In C, every function by default is exposed to the linker and available to be called from other modules; and you have to explicitly mark functions as static to hide them from the linker. Haskell depends very heavily on inlining, so functions are hidden by default and you have to explicitly mark linker visibility using the Foreign Function Interface.

{-# LANGUAGE ForeignFunctionInterface, MagicHash #-}

module ClassX where

import Foreign.Ptr
import GHC.Prim

data X = X Int#

foreign import ccall "f" f :: Ptr X -> IO ()
foreign import ccall "g" g :: Ptr X -> IO ()
foreign import ccall "h" h :: Ptr X -> IO ()

all_funcs :: Ptr X -> IO ()
all_funcs x = do
f x
g x
h x

foreign export ccall "all_funcs" all_funcs :: Ptr X -> IO ()

The full disassembly generated by these function calls is a bit long, but I can go over the section immediately wrapping the f x call. I use ====> to mark where a block transfers control to the next.

$ ghc -fPIC -O2 X.hs
$ objdump -M intel -d X.o

0000000000000058 <c1Xm_info>:
58: sub rsp,0x8
5c: mov rdi,QWORD PTR [rbx+0x7]
60: xor eax,eax
====> 62: call 67 <c1Xm_info+0xf> # RELOCATION
67: add rsp,0x8
6b: lea rbx,[rip+0x0] # RELOCATION
72: add rbp,0x8
76: jmp QWORD PTR [rbp+0x0]

$ readelf -r X.o
Relocation section '.rela.text' at offset 0x11e8 contains 87 entries:
Offset Sym. Name + Addend
00000000003d .data + 13c
====> 000000000063 f - 4
00000000006e ghczmprim_GHCziTuple_Z - 3

The compiler generates 3 relocations for this expression. The latter two are the most relevant:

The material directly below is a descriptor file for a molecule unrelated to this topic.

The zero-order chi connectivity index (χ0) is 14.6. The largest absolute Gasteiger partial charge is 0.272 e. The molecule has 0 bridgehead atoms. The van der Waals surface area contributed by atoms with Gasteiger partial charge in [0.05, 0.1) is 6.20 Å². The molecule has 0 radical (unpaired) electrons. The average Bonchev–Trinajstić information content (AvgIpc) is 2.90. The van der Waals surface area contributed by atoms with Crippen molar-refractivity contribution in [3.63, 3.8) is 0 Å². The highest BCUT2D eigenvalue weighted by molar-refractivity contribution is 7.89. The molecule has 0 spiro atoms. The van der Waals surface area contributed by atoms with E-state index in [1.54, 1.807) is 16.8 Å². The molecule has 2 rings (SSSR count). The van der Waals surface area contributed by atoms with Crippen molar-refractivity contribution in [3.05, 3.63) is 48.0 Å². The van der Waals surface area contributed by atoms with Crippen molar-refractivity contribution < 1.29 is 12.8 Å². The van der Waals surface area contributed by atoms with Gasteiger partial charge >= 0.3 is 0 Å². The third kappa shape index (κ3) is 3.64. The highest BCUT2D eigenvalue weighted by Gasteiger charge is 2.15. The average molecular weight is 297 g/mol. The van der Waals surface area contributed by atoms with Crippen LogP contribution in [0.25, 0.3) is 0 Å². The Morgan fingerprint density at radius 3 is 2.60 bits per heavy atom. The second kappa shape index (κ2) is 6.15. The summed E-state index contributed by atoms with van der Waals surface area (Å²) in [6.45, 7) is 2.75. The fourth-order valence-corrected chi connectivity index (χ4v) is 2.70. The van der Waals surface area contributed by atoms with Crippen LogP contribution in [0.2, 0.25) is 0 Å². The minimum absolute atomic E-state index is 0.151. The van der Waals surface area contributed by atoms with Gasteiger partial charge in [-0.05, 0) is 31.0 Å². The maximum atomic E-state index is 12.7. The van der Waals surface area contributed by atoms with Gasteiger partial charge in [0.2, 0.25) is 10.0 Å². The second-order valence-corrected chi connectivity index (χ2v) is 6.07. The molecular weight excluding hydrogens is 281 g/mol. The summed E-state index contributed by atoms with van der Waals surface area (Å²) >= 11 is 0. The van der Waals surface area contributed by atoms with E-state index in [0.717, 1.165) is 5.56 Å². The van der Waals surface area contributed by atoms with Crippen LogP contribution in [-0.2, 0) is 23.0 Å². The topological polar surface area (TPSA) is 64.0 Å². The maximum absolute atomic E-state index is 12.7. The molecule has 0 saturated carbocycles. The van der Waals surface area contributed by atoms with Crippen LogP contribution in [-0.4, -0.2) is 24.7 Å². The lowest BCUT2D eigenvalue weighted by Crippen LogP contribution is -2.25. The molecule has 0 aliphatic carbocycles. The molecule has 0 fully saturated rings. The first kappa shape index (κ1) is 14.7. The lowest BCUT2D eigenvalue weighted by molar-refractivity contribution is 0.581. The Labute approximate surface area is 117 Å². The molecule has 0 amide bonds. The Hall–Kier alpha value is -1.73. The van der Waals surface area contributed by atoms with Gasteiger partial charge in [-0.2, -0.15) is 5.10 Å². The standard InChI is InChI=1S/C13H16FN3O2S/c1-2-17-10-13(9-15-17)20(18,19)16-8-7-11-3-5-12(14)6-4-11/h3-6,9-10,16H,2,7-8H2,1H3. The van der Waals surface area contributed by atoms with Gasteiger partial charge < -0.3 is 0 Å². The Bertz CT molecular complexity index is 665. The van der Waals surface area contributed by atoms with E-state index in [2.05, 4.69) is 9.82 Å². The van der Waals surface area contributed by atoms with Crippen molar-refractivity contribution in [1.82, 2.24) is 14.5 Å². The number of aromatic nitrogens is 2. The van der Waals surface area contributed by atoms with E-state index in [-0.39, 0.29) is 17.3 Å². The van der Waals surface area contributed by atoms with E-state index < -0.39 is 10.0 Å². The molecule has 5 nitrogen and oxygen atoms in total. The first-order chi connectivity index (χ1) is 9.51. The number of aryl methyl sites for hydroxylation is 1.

• f - 4: This is the location of our f function.
  • ghczmprim_GHCziTuple_Z - 3: This is a library function that generates an empty tuple.

The important point here is that the location of f is resolved by the linker, so it is a fixed implementation comparable to the earlier C code.

Clearly C has a more efficient FFI for calling into foreign C code than Haskell does. But Haskell programmers usually use the module system to import and export code, rather than depending entirely on the linker. You also can’t export typeclass constraints via the FFI, which I need in order to claim that they are similar to C++’s vtables.

Haskell Modules

Let’s look at that again without the FFI:

module ClassX where

import SomeFuncs(X, f,g,h)

import Foreign.Ptr

all_funcs :: Ptr X -> IO ()
all_funcs x = do
f x
g x
h x

module SomeFuncs where

import Foreign.Ptr
import GHC.Prim
import Data.Word
import Foreign.Storable
import GHC.Storable

data X = X Int#

f :: Ptr X -> IO ()
f ptr = writeWord64OffPtr (castPtr ptr) 0 0x12345678
g :: Ptr X -> IO ()
g ptr = writeWord64OffPtr (castPtr ptr) 0 0x87654321
h :: Ptr X -> IO ()
h ptr = writeWord64OffPtr (castPtr ptr) 0 0x12344321

The constants make it easier to locate the implementation of all_funcs in the disassembly:

00000000000000a0 <ClassX_allzufuncs_info>:
====> a0: jmp 18 <ClassX_allzufuncs1_info>

0000000000000018 <ClassX_allzufuncs1_info>:
18: lea rax,[rbp-0x8]
1c: cmp rax,r15
1f: jb 3a <ClassX_allzufuncs1_info+0x22>
====> 21: lea rax,[rip+0x30] # 58 <c1WD_info>
28: mov QWORD PTR [rbp-0x8],rax
2c: mov rbx,r14
2f: add rbp,0xfffffffffffffff8
33: test bl,0x7
36: jne 58 <c1WD_info>
38: jmp QWORD PTR [rbx]
3a: lea rbx,[rip+0x0] # RELOCATION
41: jmp QWORD PTR [r13-0x8]

0000000000000058 <c1WD_info>:
58: mov rax,QWORD PTR [rbx+0x7]
5c: mov QWORD PTR [rax],0x12345678
63: mov ebx,0x87654321
68: mov QWORD PTR [rax],rbx
6b: mov QWORD PTR [rax],0x12344321
====> 72: mov rax,QWORD PTR [rip+0x0] # RELOCATION
79: lea rbx,[rax+0x1]
7d: add rbp,0x8
81: jmp QWORD PTR [rbp+0x0]

Relocation section '.rela.text' at offset 0xb48 contains 2 entries:
Offset Sym. Name + Addend
00000000003d ClassX_allzufuncs1_clo - 4
====> 000000000075 ghczmprim_GHCziTuple_Z - 4

GHC inlines the 3 pointer writes, and boxes up an empty tuple to return. Thus, the choice of function is determined at compile-time(and therefore link-time), which for our purposes agrees with the non-virtual function case from C.